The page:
“Tips to secure your first PostDoc”- my notes from the lecture given by KI alum, Riccardo Guidi

Riccardo finished his PhD at KI in March of 2014. Since then he has gone on to thrive as a postdoctoral fellow at the Francis Crick Institute in London. Within minutes of meeting Riccardo you realize that he is incredibly organized and a strong communicator, two assets which certainly aided him in securing his position after concluding his PhD. You can see these skills displayed on his blog, SciencePlug, or you can follow him on Twitter, @RiccardoGuidi87.

On Monday, Riccardo led a seminar where he disseminated his advice on searching for and obtaining a postdoc position. His presentation was engaging, informative, and focused on practical guidelines. For those of you who were unable to attend the session, I have compiled my notes from his lecture.

Riccardo fielding questions after his seminar. Photo courtesy of Anethe Mansen.

Landing the postdoc in 4 steps

1. Know who you are, and how you introduce yourself.

In one to two sentences, say who are you, where do you work, what do you do, and perhaps include few details for professional audiences. Use plain English. Boil it down to a sentence or two which you can easily shorten for audiences who are not in your field.

“I am Riccardo Guidi, a postdoc at the Francis Crick Institute in London. I study why allergies are not curable, and design new strategies to treat allergic asthma.”

-Riccardo Guidi

2. Prioritize your postdoc with specific criteria.

Prestige of location and research group is of utmost importance.

Official announcements are not a waste of your time. In some ways, publicly-announced positions may be better than relying solely on your network to find unannounced spots. For example, you can view important details such as the length and salary for announced positions.

Naturejobs is your new best friend.”

-Riccardo Guidi

Funding, and especially long-term funding, is critical.

In networking with successful young PIs, 6-year postdocs are the norm prior to going off to become independent.

Pay attention to the PI’s persona and your rapport.

Next, consider the novelty and impact of the research.

Lastly, consider the field of research.

This matters too, but in Riccardo’s view, the factors which were listed above are more important.

3. Tailor your CV and cover letter to the PI and to the position.

It is about them, not you.

Do not send a form letter which you could have sent to anyone. Specify that you know what they are working on, and why you are the right person for the job.

Be conservative when it comes to name-dropping

Usually only mentioning your PI is necessary.

End with an invitation.

Offer to visit the lab and communicate your availability to do a Skype interview.

4. Nail the interview.


Remember to smile and ask good questions! Image adapted from Riccardo’s presentation.


Smile, be positive, and show your enthusiasm to potentially join their team.

Be comfortable asking them challenging questions including:

What happened to the former lab members who have left the group?

What are the long-term goals for this research group?

Be prepared to answer this question: what makes you the best candidate for this position?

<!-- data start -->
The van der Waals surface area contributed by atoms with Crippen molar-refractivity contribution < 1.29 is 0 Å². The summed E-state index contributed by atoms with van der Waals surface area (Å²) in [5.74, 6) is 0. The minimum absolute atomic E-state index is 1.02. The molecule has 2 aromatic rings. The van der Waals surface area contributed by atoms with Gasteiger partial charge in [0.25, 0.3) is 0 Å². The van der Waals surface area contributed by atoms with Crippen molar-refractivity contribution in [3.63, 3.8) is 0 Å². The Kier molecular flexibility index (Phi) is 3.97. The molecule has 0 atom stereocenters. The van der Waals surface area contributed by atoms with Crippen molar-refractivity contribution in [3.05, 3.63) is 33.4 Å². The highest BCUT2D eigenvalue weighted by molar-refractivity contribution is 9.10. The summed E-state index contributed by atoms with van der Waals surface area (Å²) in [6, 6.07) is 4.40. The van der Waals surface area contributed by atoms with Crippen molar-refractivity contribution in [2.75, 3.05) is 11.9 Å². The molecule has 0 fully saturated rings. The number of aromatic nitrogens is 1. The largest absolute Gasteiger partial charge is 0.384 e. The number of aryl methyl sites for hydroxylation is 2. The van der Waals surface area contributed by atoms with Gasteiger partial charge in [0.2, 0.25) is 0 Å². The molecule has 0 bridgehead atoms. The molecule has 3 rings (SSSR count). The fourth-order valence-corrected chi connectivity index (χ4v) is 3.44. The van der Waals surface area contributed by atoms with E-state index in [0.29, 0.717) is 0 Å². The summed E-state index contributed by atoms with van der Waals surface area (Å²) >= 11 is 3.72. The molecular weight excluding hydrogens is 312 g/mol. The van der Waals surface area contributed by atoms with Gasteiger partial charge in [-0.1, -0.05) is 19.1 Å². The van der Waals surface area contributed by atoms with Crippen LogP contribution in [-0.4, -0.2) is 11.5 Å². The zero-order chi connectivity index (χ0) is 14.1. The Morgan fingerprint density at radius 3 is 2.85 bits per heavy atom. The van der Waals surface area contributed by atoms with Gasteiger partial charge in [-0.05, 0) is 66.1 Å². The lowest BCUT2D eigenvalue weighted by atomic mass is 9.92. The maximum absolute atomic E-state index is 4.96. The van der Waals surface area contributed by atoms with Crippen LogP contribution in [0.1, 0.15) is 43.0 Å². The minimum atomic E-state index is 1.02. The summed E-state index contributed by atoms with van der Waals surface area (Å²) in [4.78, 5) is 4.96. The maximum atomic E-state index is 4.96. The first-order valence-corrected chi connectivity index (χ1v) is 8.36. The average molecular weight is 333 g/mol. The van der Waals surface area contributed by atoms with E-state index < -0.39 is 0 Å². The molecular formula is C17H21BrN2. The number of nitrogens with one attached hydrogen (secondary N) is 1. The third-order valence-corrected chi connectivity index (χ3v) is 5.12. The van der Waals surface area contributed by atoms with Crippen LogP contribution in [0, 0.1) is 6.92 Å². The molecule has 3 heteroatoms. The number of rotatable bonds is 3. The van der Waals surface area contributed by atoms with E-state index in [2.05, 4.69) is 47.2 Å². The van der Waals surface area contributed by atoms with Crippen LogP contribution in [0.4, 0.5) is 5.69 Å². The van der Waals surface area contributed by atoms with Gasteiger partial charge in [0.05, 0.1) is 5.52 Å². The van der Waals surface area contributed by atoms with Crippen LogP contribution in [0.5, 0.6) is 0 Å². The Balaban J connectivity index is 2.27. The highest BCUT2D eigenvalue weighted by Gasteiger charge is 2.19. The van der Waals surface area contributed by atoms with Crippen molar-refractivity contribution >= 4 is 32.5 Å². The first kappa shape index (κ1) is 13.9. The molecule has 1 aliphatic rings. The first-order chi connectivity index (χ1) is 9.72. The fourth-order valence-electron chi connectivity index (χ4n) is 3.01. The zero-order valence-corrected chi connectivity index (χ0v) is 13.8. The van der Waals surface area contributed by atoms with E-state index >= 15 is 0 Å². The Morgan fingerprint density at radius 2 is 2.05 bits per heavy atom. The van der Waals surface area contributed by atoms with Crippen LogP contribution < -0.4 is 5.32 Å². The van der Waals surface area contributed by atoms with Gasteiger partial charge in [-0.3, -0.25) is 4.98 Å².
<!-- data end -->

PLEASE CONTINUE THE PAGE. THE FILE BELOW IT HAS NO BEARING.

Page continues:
Beyond the 4-step process

  • Don’t panic.

    • Waiting until the last few months of your PhD is not too late. Riccardo only started a few months before his defense, in fact (editorial note: it is blatantly obvious that Riccardo knows how to hustle in the best possible way, so I cannot recommend waiting until the end for the faint of heart).
  • Get organized.

    • Riccardo highly recommends using a spreadsheet to keep track of deadlines, research groups, application status, etc.
    • Many applicants are discarded immediately for failing to follow instructions
  • Follow up.

    • Email the appropriate people a week or so after the application deadlines, and do not hesitate to call them. Riccardo called his current employer multiple times in his process of securing the position.
  • Apply to multiple positions.

    • In addition to keeping your options open, you might be able to use a job offer from another as leverage in negotiating for your ideal position.
Although chance plays a major role, with the right knowledge and enough courage, you can secure the right postdoc position. Image adapted from Riccardo’s presentation.


Final thoughts

I greatly appreciated Riccardo’s honesty and concrete advice. His presentation was content-rich, and he effectively delivered his material in an interactive manner. Furthermore, he was gracious with his time, spending close to an additional half hour after the session to handle one-on-one questions. If you are interested in a postdoc after your PhD but were unable to attend this event, I am sorry to say, you really missed out. I encourage you to check out KI Career Service website and get on their email list so that you increase your chances to participate in future events such as this one.

4 thoughts on ““Tips to secure your first PostDoc”- my notes from the lecture given by KI alum, Riccardo Guidi

  1. Hello!! i would like to tell you that that is a very good and very informative article.
    I would like your opinion regarding the following up email. If someone has already done an interview with the potential future PI, and they told that within 1 week they will reach a decision regarding the applicants who will pass in the second round of the interviews, is it good to send a follow-up email at the second week, if you did not receive any news? Do you know if they also inform the applicants who did not pass in the second round?

    Thank you very much in advance

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